Everybody wants Dunn to be Albert Pujols. Why not Joe DiMaggio, too?

  11. By the way, Dunn hit 15 of his 40 HR with 2 strikes.

    He had 40 hits with 2 strikes, total – 15 HR and 6 doubles. That’s in 316 ABs, though.

    It’s an interesting phenomenon. With 2 strikes, Dunn really is the “all or nothing” player that people say he is.

    The question is whether he can succeed at trading half of those 15 HR (and several of the walks) for an extra 40 singles (which is about what it would take to even the production out).

  12. I think many would be less critical of Dunn if he fielded his position well and didn’t look like he could stand to lose 20+ pounds.

  13. Chris,
    I took this quote from Baseball Prospectus’s glossary on BABIP: “A pitcher’s average on batted balls ending a plate appearance, excluding home runs. Based on the research of Voros McCracken and others…A typical BABIP is about .290.”

    Actually, if you add in homers and the hitter getting on base by error, the average goes even higher. Again, not to mention the value in the hitter moving runners up or getting a sacrifice fly.

    You seem to believe Dunn’s homer and walks will take a dive if he adjusts his swing with two strikes. I don’t agree with that assessment. A smart hitter knows how to foul off the tough pitches with two strikes against him. This increases the chances of the pitcher throwing a bad pitch (i.e. a ball out of the strike zone or a hittable pitch).

    If Dunn chokes up, he still has the power to hit the ball over the fence, maybe not a tape measure shot, but a percentage of his increased number of hits would be for extra bases.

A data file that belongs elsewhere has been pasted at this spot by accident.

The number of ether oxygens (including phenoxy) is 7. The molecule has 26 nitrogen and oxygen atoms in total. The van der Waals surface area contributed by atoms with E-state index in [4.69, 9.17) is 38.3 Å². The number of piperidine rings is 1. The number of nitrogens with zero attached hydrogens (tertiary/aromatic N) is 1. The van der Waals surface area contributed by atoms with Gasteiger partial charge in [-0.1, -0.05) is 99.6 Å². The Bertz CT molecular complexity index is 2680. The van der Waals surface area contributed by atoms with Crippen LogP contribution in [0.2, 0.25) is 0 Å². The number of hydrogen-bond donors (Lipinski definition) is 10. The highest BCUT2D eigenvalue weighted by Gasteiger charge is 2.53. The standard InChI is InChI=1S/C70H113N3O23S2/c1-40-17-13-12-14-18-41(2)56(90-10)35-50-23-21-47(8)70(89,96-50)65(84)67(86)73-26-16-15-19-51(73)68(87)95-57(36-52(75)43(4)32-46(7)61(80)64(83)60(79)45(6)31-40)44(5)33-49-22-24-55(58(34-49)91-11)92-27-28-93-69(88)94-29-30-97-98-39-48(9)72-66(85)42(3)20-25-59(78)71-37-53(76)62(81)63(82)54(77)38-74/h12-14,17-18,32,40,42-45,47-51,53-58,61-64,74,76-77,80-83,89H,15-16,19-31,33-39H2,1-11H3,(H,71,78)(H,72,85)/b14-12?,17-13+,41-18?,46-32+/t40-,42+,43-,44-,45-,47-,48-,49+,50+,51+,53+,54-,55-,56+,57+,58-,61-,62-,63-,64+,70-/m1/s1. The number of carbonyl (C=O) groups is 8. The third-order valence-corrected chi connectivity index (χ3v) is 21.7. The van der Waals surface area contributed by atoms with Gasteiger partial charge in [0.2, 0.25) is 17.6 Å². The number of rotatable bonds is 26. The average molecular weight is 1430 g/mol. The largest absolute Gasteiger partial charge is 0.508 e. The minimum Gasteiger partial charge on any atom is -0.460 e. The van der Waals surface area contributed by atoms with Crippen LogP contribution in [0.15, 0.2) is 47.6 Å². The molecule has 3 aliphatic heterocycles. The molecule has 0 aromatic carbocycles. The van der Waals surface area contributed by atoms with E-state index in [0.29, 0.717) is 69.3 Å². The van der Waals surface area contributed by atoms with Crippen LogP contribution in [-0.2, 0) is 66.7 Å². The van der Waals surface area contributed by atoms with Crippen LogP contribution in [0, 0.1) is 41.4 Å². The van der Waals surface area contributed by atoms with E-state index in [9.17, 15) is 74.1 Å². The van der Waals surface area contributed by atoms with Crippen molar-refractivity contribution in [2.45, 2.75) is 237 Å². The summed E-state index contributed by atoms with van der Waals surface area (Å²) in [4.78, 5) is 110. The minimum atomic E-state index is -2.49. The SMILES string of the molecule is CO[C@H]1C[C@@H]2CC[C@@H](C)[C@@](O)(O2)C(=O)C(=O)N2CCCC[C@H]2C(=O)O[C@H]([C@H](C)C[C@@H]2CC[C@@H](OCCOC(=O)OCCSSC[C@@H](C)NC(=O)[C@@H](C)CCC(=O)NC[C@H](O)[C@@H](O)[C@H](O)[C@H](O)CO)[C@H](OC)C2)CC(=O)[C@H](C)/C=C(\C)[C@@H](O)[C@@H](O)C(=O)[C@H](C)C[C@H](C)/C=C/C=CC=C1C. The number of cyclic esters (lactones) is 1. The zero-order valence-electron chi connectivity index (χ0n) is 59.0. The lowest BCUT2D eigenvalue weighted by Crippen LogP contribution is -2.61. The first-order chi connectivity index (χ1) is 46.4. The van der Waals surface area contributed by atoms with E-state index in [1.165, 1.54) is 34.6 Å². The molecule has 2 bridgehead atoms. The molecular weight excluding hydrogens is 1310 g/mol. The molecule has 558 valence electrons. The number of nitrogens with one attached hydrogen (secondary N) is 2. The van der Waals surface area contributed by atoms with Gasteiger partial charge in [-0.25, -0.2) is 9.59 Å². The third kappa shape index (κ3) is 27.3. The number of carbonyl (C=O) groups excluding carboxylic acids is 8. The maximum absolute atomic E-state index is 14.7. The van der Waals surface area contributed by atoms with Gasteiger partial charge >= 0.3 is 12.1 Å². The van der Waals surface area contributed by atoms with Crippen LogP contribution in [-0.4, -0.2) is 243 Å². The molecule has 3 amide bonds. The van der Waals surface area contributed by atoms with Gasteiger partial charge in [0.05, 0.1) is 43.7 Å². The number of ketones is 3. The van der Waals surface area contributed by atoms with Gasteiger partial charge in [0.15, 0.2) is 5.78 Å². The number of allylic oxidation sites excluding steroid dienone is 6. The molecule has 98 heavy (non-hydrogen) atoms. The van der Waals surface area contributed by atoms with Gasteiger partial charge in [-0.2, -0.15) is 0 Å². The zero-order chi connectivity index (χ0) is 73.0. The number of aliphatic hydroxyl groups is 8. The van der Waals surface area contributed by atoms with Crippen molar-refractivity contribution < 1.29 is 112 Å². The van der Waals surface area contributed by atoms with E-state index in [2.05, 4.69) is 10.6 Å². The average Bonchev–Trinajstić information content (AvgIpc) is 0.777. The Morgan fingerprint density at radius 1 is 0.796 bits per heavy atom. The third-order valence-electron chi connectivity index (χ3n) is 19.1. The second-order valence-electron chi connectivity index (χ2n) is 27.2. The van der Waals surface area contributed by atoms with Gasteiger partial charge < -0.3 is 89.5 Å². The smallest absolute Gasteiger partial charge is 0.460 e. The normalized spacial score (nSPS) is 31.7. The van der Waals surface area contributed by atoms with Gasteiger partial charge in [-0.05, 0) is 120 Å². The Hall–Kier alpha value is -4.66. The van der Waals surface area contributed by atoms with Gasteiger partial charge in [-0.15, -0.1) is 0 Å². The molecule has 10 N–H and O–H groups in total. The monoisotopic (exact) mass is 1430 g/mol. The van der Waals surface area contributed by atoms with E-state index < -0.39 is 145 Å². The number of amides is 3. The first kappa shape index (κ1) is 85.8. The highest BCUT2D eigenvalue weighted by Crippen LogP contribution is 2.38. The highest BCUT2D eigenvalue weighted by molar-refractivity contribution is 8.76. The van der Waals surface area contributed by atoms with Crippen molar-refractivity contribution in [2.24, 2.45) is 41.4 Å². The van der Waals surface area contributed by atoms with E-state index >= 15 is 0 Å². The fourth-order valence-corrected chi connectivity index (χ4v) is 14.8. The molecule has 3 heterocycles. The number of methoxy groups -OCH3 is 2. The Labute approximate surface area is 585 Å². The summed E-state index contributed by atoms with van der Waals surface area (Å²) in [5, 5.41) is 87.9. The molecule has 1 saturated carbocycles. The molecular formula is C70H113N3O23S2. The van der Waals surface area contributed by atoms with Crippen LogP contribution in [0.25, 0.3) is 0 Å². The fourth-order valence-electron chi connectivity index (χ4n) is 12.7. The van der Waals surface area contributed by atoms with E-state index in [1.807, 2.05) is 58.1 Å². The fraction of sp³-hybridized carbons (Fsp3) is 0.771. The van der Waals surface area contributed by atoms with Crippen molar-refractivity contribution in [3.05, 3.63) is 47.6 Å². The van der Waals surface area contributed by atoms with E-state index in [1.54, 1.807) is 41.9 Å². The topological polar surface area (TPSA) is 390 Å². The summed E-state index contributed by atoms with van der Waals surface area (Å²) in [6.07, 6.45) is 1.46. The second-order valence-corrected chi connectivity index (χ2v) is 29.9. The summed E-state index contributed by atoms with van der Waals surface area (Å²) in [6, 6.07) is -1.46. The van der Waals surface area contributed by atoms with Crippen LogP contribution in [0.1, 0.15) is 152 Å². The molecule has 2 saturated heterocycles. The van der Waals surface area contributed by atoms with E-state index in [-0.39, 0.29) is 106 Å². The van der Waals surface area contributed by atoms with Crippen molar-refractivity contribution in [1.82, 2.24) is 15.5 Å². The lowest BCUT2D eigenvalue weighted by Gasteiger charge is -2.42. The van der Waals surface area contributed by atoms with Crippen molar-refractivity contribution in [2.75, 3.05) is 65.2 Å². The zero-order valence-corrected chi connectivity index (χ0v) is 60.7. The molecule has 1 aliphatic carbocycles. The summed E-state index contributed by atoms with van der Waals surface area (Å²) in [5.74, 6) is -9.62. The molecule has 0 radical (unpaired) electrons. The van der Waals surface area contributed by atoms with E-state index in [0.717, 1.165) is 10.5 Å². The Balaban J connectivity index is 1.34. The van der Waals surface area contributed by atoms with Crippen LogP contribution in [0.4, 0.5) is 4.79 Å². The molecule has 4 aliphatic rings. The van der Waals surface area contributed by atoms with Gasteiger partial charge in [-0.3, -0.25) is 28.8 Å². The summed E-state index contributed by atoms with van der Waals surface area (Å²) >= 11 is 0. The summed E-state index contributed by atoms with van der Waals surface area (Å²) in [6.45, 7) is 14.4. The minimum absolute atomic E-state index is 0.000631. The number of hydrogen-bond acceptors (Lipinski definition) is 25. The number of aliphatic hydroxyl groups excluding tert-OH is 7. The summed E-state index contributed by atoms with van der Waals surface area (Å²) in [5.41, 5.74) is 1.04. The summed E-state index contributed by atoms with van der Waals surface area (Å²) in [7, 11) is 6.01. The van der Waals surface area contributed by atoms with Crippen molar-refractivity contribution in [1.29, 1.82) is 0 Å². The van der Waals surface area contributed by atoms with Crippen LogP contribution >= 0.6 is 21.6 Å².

14. Ok. A few things. First, McCracken’s work applies only to pitchers. That’s the whole point of his research – that pitchers have essentially no control over what happens on balls in play. Same rules don’t apply to hitters.

    Two, there’s very little value to moving runners up, and it’s almost never worth an out.

    Three, if you really believe hitters can intentionally foul off tough pitches, I have a bridge to sell you. That’s darn near impossible, even for pure bat control guys like Gwynn or Boggs.

  15. Chris, hope that bridge you have for sale has good toll revenues.

    First, moving runners up is a critical aspect to baseball and has been for more than 100 years. To get the runner in a position to score on a hit or error instead of needing two hits, or avoiding a double play or losing that runner to a force out, is a hugely instrumental fundamental of the game.

    Secondly, there are many, many, many hitters who intentional foul off pitches. They work on it in BP all the time. Not only is fouling off not impossible, but it’s also a fundamental of hitting. They will flick off the pitch if they can’t put it into play and/or don’t want to take the pitch.

    In fact, Rose was one of the best at fouling off pitches. Boggs was incredible. He had such perfect eyesight that foul-offs were instinct. Gwynn had so much trouble with Greg Maddux that he went up as a “defensive” hitter, just fouling things off hoping for something he could put into play against Mad Dog.

    I often get a smile out of your counter-culture analyses, but there are times when you really, really need to spend more time with the live game and around the people who play and manage and coach on the professional level. This is obviously one of those times.

  16. Mr. R,